GLOSSARY file is a conventional file like a
LICENSE file, which you can include in a code repository to document the terminology and abbreviations used in the project.
For example, you might use a loosely structured format like a
- code point — an index in a character set
- code unit — the unit of storage of a character encoding
- CCC — Cartesian closed category
- decl — declaration
- NS — namespace
- SCC — strongly-connected component
Or you might use a more structured machine-readable format, like a
code point: an index in a character set
code unit: the unit of storage of a character encoding
Cartesian closed category
I don’t mean to prescribe any particular format here, the idea is that this is just a documentation convention. It could be used as the basis of tooling if you want, but is nevertheless valuable without it.
At my first full-time job, I wrote a linter for our codebase which would check some of our basic house style rules that were not enforced by other third-party lint tools such as HLint. For example, my linter would check that line lengths didn’t exceed 80 columns, and advise reducing the nesting of deeply indented code, with various exceptions for commentary and testing.
On a whim, I added a feature that would check our naming conventions, too. It would split up each name in the code and check that the parts conformed to the naming rules; one such rule was that each part should be either a dictionary word, or a “known abbreviation”. For instance,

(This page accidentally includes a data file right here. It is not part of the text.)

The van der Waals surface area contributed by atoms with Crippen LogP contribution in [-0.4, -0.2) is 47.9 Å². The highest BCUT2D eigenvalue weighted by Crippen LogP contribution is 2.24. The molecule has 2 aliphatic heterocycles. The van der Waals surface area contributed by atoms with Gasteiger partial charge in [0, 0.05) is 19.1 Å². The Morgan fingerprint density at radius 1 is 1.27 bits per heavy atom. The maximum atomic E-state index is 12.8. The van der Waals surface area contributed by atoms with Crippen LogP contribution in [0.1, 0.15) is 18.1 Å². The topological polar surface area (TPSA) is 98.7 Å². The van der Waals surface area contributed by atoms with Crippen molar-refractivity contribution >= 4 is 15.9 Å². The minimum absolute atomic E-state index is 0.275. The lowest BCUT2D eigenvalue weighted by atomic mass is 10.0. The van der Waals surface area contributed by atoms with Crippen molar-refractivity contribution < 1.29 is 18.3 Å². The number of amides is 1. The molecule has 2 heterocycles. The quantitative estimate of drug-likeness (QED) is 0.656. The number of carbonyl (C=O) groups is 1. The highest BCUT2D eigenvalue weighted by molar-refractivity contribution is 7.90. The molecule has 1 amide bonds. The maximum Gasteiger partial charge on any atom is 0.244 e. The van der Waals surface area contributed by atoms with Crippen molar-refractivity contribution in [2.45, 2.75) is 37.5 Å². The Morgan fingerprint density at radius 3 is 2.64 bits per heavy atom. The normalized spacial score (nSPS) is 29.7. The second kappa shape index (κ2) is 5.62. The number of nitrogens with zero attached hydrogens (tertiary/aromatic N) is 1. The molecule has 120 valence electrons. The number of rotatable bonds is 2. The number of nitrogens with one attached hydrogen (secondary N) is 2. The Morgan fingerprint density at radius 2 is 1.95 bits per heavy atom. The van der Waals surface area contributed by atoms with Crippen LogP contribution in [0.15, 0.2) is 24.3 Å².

inheritEnv was allowed because
inherit is a dictionary word and
env was defined in our glossary list, but
inheritEnvt would not be.
This had a couple of nice consequences:
We needed to vet the abbreviations that were already used in the code, and decide which were worth keeping. For example, we chose to allow common general-purpose and domain-specific abbreviations such as
lhs, as well as some project-specific ones widely used throughout the codebase such as
Fqnfor “fully-qualified name”; but we chose to disallow others that weren’t adding value, like
When we used a new abbreviation, we would get a warning about it, so we had to decide whether it was worth adding. This gave us a simple, unobtrusive reminder to keep up a certain standard of clarity in naming.